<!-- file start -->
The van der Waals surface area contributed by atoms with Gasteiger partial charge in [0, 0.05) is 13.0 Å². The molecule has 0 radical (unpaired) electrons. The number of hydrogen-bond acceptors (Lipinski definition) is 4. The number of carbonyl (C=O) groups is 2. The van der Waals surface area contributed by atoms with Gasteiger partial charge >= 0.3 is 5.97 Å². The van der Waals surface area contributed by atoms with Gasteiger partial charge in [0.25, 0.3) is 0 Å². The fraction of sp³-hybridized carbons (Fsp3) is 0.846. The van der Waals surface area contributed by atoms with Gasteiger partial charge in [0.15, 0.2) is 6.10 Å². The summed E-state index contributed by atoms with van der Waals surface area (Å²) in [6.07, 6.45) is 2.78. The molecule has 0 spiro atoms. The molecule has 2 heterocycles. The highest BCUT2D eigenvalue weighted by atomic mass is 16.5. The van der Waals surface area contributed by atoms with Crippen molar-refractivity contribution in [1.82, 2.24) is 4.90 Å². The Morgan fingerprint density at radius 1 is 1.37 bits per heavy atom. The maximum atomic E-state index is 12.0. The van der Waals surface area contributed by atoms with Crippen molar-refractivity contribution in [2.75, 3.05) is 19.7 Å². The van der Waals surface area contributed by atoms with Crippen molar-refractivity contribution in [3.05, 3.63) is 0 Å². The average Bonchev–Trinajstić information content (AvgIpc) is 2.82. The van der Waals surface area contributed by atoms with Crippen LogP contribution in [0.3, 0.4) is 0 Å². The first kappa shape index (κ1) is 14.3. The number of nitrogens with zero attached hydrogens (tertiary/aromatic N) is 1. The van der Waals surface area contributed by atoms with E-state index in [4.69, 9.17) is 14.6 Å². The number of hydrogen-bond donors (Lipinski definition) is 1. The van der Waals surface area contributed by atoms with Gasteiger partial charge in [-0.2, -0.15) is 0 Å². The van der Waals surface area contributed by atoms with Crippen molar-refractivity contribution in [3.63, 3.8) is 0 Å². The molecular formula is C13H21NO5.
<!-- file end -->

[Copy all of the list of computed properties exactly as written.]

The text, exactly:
The van der Waals surface area contributed by atoms with Gasteiger partial charge in [0, 0.05) is 13.0 Å². The molecule has 0 radical (unpaired) electrons. The number of hydrogen-bond acceptors (Lipinski definition) is 4. The number of carbonyl (C=O) groups is 2. The van der Waals surface area contributed by atoms with Gasteiger partial charge >= 0.3 is 5.97 Å². The van der Waals surface area contributed by atoms with Gasteiger partial charge in [0.25, 0.3) is 0 Å². The fraction of sp³-hybridized carbons (Fsp3) is 0.846. The van der Waals surface area contributed by atoms with Gasteiger partial charge in [0.15, 0.2) is 6.10 Å². The summed E-state index contributed by atoms with van der Waals surface area (Å²) in [6.07, 6.45) is 2.78. The molecule has 0 spiro atoms. The molecule has 2 heterocycles. The highest BCUT2D eigenvalue weighted by atomic mass is 16.5. The van der Waals surface area contributed by atoms with Crippen molar-refractivity contribution in [1.82, 2.24) is 4.90 Å². The Morgan fingerprint density at radius 1 is 1.37 bits per heavy atom. The maximum atomic E-state index is 12.0. The van der Waals surface area contributed by atoms with Crippen molar-refractivity contribution in [2.75, 3.05) is 19.7 Å². The van der Waals surface area contributed by atoms with Crippen molar-refractivity contribution in [3.05, 3.63) is 0 Å². The average Bonchev–Trinajstić information content (AvgIpc) is 2.82. The van der Waals surface area contributed by atoms with Crippen LogP contribution in [0.3, 0.4) is 0 Å². The first kappa shape index (κ1) is 14.3. The number of nitrogens with zero attached hydrogens (tertiary/aromatic N) is 1. The van der Waals surface area contributed by atoms with E-state index in [4.69, 9.17) is 14.6 Å². The number of hydrogen-bond donors (Lipinski definition) is 1. The van der Waals surface area contributed by atoms with Gasteiger partial charge in [-0.2, -0.15) is 0 Å². The van der Waals surface area contributed by atoms with Crippen molar-refractivity contribution in [3.63, 3.8) is 0 Å². The molecular formula is C13H21NO5.